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Female drill sergeant opens new doors for women in the Army

The United States Army Drill Sergeant School is one of the Army's most prestigious training centers. It's here that nearly 2,000 soldiers per year endure a rigorous training program that transforms them from soldiers to hardcore drill instructors. Now, for the first time in its existence, this elite school is being manned by a woman.

See also: Retired soldiers return to duty.

Meet Command Sergeant Major Teresa King. At almost 50-years-old and with over 30 years of service to the U.S. Army under her belt, this tough-as-nails leader is conquering one of the greatest obstacles of her career: the gender barrier.  King was on the brink of retirement when she was asked to lead the drill sergeant school, a call to duty she couldn't resist. But if you ask her what role gender played in her success, she'll say, "It matters not your gender or who you are on the outside, but what you bring to the table. It's based on merit, on your performance in the army and how well you train and lead people. And so I think that's the reason behind my selection."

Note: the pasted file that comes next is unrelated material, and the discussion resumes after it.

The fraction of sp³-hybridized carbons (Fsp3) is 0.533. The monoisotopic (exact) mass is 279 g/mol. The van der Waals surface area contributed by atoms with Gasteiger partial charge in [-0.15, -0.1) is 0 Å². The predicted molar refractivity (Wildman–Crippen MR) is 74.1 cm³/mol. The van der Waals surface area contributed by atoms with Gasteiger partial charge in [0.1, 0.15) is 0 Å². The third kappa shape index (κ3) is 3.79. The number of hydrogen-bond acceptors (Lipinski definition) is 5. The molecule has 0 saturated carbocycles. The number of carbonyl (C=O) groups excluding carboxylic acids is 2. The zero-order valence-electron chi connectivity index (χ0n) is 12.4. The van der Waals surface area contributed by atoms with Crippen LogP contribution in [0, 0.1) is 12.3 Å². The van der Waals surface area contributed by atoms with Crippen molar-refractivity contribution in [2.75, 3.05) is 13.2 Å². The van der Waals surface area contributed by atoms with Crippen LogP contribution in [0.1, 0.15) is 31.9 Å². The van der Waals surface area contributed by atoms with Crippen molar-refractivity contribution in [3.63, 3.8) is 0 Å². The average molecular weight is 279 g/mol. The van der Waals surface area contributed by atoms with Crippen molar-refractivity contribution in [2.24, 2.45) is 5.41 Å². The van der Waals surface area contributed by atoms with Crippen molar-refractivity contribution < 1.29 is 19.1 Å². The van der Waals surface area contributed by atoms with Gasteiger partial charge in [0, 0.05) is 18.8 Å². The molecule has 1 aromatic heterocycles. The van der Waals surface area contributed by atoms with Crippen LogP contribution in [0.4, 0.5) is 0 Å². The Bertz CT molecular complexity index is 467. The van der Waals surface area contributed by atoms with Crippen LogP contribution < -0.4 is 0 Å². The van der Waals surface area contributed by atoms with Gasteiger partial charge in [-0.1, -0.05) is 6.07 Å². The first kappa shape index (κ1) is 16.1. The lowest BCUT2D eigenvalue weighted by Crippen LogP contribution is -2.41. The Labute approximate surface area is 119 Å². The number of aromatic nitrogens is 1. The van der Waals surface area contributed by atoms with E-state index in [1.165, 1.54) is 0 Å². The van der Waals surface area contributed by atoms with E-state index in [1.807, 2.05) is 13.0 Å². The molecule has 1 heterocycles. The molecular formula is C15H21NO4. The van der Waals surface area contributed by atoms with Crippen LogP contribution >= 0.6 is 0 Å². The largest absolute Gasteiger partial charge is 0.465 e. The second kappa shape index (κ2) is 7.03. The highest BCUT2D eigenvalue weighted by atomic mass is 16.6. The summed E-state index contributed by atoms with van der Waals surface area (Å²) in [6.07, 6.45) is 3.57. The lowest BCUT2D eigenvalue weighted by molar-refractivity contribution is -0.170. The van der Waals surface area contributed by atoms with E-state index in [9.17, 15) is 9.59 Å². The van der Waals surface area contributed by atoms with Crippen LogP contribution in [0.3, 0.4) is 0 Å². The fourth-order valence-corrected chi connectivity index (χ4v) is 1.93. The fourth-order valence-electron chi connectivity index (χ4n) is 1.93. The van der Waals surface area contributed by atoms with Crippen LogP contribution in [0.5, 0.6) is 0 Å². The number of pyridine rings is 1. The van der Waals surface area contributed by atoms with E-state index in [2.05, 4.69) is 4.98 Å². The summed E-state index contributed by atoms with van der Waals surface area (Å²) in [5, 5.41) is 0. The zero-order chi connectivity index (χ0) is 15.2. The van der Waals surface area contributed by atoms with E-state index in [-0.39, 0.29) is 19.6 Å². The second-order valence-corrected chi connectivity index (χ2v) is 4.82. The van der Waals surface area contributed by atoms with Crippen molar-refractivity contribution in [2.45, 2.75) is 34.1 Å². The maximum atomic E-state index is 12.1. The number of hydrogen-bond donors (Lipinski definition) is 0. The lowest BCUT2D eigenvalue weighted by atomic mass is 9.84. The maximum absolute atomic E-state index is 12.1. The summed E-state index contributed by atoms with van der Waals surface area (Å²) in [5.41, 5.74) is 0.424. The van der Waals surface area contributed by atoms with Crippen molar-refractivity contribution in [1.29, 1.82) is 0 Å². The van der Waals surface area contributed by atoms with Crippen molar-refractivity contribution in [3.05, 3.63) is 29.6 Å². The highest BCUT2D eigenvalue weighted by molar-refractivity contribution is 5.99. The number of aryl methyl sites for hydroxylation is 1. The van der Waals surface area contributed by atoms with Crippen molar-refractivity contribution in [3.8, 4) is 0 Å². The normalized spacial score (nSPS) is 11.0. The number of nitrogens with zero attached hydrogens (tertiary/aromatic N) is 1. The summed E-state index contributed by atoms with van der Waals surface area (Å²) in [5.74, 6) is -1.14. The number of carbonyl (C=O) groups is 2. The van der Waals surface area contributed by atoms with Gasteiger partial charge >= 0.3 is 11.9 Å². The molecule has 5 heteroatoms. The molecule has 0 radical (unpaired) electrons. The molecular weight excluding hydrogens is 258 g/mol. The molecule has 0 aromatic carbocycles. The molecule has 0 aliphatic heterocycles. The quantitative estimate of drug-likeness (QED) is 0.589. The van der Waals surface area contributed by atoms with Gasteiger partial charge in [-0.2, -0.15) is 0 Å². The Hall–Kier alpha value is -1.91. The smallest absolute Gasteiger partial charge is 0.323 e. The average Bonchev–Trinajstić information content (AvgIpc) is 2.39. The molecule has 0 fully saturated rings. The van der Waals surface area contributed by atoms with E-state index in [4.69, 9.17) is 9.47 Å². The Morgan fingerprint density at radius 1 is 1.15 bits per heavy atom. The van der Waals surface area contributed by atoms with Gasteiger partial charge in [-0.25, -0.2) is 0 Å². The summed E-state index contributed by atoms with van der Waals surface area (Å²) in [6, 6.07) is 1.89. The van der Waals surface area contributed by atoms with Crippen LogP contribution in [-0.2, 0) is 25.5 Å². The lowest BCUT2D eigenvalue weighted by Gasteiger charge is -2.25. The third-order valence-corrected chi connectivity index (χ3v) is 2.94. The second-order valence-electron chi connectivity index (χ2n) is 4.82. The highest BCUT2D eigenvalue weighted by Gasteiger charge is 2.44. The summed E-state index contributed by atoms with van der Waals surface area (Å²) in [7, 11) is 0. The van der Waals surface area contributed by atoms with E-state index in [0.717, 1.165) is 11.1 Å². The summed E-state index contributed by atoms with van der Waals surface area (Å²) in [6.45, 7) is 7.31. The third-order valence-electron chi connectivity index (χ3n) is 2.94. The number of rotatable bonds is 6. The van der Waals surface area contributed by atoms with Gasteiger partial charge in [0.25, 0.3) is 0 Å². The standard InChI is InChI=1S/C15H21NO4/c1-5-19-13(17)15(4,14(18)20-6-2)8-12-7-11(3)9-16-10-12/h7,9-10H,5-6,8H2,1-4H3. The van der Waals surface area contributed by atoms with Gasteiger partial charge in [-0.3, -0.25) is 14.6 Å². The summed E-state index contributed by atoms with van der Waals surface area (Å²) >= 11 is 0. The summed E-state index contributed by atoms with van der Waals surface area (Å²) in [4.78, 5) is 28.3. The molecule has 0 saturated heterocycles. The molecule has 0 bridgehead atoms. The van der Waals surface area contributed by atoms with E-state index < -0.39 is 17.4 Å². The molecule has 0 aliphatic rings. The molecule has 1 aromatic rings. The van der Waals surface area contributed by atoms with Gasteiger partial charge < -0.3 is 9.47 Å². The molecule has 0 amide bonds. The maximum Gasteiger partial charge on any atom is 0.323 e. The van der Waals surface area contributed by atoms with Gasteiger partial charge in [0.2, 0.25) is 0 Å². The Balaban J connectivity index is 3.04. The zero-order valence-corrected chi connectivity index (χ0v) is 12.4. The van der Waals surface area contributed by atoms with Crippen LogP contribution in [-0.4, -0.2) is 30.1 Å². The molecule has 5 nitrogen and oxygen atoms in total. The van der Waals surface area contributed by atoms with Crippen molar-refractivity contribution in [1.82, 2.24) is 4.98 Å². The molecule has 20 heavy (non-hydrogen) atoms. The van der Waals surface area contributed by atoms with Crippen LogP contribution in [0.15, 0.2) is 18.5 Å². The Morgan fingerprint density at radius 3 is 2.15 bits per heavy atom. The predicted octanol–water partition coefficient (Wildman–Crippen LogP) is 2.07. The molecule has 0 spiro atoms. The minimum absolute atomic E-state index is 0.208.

My Generation falls in with this real-life G.I. Jane to get a first class look at her historical work.

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